Former CVS Pharmacist Urges Company’s Employees to Learn about the New “Opt-Out” Option in Their Training Modules

Friday, November 7, 2014

CVS Policy Attempts to Impact Employees’ Rights to File State and Federal Class Action Lawsuits

WESTBURY, NY — Anthony Tristano, an award-winning former Supervising Pharmacist who worked for CVS for more than 20 years, says that all employees undergoing LEARNet training must be made aware of how the company’s recent change in its work policy may deprive them of their rights.

CVS Health announced its new CVS Health Arbitration of Workplace Legal Disputes Policy last month in a manner that created an uproar within the ranks of Pharmacists, Pharmacy Interns, Pharmacy Techs and front-store employees.

The policy asks employees to preemptively give up their rights and to commit, as CVS notes at the bottom of page 6, “not just to go to arbitration instead of court, but to go to arbitration as a single individual party (where the focus will be on your claim) and not as part of a class or collective or representative action.” In other words, if an employee has a complaint with CVS, they must go it alone, in private arbitration, and they may not seek to recover for anyone else. This is supposed to form a mutually binding contract between CVS Health and its employees.

CVS Health just rolled this new policy out, with existing cases pending in multiple states by current and former CVS employees who are seeking to publicly protect the rights of their colleagues on a class-wide basis.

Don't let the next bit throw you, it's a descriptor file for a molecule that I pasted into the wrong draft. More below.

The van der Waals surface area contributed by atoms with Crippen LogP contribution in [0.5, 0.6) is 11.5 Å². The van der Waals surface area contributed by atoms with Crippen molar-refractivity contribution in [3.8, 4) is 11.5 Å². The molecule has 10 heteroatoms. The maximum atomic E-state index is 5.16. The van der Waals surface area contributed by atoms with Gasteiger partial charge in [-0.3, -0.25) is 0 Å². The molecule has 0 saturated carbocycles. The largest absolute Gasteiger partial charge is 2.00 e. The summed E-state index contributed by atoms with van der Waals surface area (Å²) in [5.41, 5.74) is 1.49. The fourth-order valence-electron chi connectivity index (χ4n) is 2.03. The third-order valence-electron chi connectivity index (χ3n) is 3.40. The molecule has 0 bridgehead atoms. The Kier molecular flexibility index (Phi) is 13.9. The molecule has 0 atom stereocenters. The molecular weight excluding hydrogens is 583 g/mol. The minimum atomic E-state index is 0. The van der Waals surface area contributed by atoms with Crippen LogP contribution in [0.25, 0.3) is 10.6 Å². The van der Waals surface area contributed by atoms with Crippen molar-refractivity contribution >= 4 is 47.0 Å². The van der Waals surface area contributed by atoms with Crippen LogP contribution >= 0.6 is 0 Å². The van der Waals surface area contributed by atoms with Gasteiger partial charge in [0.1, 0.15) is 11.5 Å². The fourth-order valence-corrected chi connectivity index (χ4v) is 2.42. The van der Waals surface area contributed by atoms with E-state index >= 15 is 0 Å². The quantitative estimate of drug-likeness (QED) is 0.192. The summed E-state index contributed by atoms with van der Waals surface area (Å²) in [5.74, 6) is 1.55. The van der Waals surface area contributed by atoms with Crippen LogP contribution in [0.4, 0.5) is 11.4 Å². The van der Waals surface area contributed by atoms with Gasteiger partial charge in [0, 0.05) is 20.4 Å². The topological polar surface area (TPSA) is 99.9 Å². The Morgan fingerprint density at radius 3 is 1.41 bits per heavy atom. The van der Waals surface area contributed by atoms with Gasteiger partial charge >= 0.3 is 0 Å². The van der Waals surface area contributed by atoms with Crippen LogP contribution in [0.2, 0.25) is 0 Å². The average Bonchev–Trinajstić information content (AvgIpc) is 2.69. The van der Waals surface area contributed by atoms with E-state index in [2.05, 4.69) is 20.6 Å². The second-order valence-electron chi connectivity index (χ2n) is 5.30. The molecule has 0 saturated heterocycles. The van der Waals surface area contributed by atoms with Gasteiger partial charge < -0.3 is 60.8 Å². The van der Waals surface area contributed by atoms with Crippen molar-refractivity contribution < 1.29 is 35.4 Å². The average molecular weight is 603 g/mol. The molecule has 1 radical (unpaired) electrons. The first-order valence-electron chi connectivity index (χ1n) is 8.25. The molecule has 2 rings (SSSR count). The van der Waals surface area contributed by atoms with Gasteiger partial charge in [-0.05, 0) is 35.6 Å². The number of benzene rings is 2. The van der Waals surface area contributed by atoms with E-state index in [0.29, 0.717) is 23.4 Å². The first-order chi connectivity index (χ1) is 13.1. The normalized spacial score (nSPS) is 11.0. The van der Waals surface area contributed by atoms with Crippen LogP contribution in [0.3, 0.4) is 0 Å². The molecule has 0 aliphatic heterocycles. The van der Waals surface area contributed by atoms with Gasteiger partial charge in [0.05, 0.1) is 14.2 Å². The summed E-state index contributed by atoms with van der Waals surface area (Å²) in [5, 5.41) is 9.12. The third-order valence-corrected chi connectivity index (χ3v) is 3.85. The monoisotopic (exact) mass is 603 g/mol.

Disturbingly, CVS delivered this CVS Health Colleague Guide To Arbitration (Course # 800305) as a “training module” over LEARNet.  The training module includes a Click Yes button, but no Click No button.  Instead, employees who want to opt out must send a letter to a P.O. Box in Rhode Island stating their desire to opt out.  Mr. Tristano urges all employees to read through the agreement carefully and understand that choosing to click the “yes” button may put them at a future disadvantage, should they find themselves in legal disagreements with the pharmacy. 

In addition, Mr. Tristano worries that too many employees will click the button out of habit, with no idea what they have agreed to. “I am deeply disturbed by what CVS is doing here, personally and professionally. This change in policy is intended to lead thousands of Long Island employees and hundreds of thousands of employees nationwide down ‘alternative pathways’ where rights provided to them may be compromised,” Mr. Tristano says. “It is being presented to the mass of employees through the same routine courses, and I suspect that few comprehend the impact this has on their rights.” 

Mr. Tristano urges all CVS employees to “write the letter to protect themselves” and offers his personal attention to any pharmacists who want to learn more about the rights they should be fighting for.

Mr. Tristano is represented by attorneys Neil H. Greenberg (http://newyorkovertimelaw.com/) and Philip J. Gordon (http://gordonllp.com/).  “Employers such as CVS have tremendous leverage over their employees, who should never be stripped of their legal rights like this,” explained Mr. Greenberg.